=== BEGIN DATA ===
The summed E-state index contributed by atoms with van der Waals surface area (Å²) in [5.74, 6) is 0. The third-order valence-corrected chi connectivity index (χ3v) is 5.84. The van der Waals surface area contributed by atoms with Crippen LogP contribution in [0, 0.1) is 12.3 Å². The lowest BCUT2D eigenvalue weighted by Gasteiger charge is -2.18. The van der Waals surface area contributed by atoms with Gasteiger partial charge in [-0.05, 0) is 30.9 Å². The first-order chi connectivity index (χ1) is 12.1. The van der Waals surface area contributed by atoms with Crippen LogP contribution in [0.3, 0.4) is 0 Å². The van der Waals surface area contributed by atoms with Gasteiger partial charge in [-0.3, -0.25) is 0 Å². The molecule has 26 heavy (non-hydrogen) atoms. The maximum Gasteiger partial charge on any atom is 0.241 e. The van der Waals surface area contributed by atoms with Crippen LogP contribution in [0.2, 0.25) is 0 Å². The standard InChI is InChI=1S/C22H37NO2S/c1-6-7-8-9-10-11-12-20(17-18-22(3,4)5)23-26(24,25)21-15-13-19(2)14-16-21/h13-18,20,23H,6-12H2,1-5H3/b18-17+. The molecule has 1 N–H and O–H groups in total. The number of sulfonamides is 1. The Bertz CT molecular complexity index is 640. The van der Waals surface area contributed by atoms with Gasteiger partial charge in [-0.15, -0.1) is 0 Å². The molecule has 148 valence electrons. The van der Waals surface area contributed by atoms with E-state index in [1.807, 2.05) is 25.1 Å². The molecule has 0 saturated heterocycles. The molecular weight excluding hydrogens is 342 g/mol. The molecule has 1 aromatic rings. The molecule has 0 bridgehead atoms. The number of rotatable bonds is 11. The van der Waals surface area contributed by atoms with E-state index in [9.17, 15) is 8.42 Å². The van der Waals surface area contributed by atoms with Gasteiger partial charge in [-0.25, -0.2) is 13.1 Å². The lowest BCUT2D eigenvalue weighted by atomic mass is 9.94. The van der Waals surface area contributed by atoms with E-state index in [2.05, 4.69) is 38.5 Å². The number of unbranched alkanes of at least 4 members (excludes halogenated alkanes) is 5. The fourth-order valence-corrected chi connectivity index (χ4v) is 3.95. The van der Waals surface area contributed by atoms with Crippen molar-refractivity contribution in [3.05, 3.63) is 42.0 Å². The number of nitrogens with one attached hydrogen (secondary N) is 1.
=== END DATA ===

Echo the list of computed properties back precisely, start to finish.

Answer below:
The summed E-state index contributed by atoms with van der Waals surface area (Å²) in [5.74, 6) is 0. The third-order valence-corrected chi connectivity index (χ3v) is 5.84. The van der Waals surface area contributed by atoms with Crippen LogP contribution in [0, 0.1) is 12.3 Å². The lowest BCUT2D eigenvalue weighted by Gasteiger charge is -2.18. The van der Waals surface area contributed by atoms with Gasteiger partial charge in [-0.05, 0) is 30.9 Å². The first-order chi connectivity index (χ1) is 12.1. The van der Waals surface area contributed by atoms with Crippen LogP contribution in [0.3, 0.4) is 0 Å². The van der Waals surface area contributed by atoms with Gasteiger partial charge in [-0.3, -0.25) is 0 Å². The molecule has 26 heavy (non-hydrogen) atoms. The maximum Gasteiger partial charge on any atom is 0.241 e. The van der Waals surface area contributed by atoms with Crippen LogP contribution in [0.2, 0.25) is 0 Å². The standard InChI is InChI=1S/C22H37NO2S/c1-6-7-8-9-10-11-12-20(17-18-22(3,4)5)23-26(24,25)21-15-13-19(2)14-16-21/h13-18,20,23H,6-12H2,1-5H3/b18-17+. The molecule has 1 N–H and O–H groups in total. The number of sulfonamides is 1. The Bertz CT molecular complexity index is 640. The van der Waals surface area contributed by atoms with Gasteiger partial charge in [-0.15, -0.1) is 0 Å². The molecule has 148 valence electrons. The van der Waals surface area contributed by atoms with E-state index in [1.807, 2.05) is 25.1 Å². The molecule has 0 saturated heterocycles. The molecular weight excluding hydrogens is 342 g/mol. The molecule has 1 aromatic rings. The molecule has 0 bridgehead atoms. The number of rotatable bonds is 11. The van der Waals surface area contributed by atoms with E-state index in [9.17, 15) is 8.42 Å². The van der Waals surface area contributed by atoms with Gasteiger partial charge in [-0.25, -0.2) is 13.1 Å². The lowest BCUT2D eigenvalue weighted by atomic mass is 9.94. The van der Waals surface area contributed by atoms with E-state index in [2.05, 4.69) is 38.5 Å². The number of unbranched alkanes of at least 4 members (excludes halogenated alkanes) is 5. The fourth-order valence-corrected chi connectivity index (χ4v) is 3.95. The van der Waals surface area contributed by atoms with Crippen molar-refractivity contribution in [3.05, 3.63) is 42.0 Å². The number of nitrogens with one attached hydrogen (secondary N) is 1.